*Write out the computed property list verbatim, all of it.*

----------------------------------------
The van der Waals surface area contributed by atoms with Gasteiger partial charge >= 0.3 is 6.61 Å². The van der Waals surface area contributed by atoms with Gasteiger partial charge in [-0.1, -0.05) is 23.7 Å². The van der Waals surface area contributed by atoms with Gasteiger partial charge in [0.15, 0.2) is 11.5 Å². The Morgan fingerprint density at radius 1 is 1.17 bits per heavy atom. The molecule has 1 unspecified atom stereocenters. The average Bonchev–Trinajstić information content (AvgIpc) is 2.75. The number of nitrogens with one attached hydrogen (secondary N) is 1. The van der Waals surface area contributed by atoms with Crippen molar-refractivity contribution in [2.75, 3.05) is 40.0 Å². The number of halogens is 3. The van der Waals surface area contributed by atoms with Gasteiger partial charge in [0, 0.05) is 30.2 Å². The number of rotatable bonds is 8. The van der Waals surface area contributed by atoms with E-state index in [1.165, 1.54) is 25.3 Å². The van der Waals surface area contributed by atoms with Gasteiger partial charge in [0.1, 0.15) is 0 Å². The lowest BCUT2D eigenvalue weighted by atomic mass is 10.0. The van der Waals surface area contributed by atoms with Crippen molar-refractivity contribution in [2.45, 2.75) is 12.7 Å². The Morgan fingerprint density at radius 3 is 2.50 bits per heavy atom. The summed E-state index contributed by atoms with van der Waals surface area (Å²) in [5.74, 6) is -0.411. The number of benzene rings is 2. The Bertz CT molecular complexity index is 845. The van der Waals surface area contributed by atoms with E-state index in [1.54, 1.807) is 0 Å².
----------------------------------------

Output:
The van der Waals surface area contributed by atoms with Gasteiger partial charge >= 0.3 is 6.61 Å². The van der Waals surface area contributed by atoms with Gasteiger partial charge in [-0.1, -0.05) is 23.7 Å². The van der Waals surface area contributed by atoms with Gasteiger partial charge in [0.15, 0.2) is 11.5 Å². The Morgan fingerprint density at radius 1 is 1.17 bits per heavy atom. The molecule has 1 unspecified atom stereocenters. The average Bonchev–Trinajstić information content (AvgIpc) is 2.75. The number of nitrogens with one attached hydrogen (secondary N) is 1. The van der Waals surface area contributed by atoms with Crippen molar-refractivity contribution in [2.75, 3.05) is 40.0 Å². The number of halogens is 3. The van der Waals surface area contributed by atoms with Gasteiger partial charge in [0, 0.05) is 30.2 Å². The number of rotatable bonds is 8. The van der Waals surface area contributed by atoms with E-state index in [1.165, 1.54) is 25.3 Å². The van der Waals surface area contributed by atoms with Gasteiger partial charge in [0.1, 0.15) is 0 Å². The lowest BCUT2D eigenvalue weighted by atomic mass is 10.0. The van der Waals surface area contributed by atoms with Crippen molar-refractivity contribution in [2.45, 2.75) is 12.7 Å². The Morgan fingerprint density at radius 3 is 2.50 bits per heavy atom. The summed E-state index contributed by atoms with van der Waals surface area (Å²) in [5.74, 6) is -0.411. The number of benzene rings is 2. The Bertz CT molecular complexity index is 845. The van der Waals surface area contributed by atoms with E-state index in [1.54, 1.807) is 0 Å².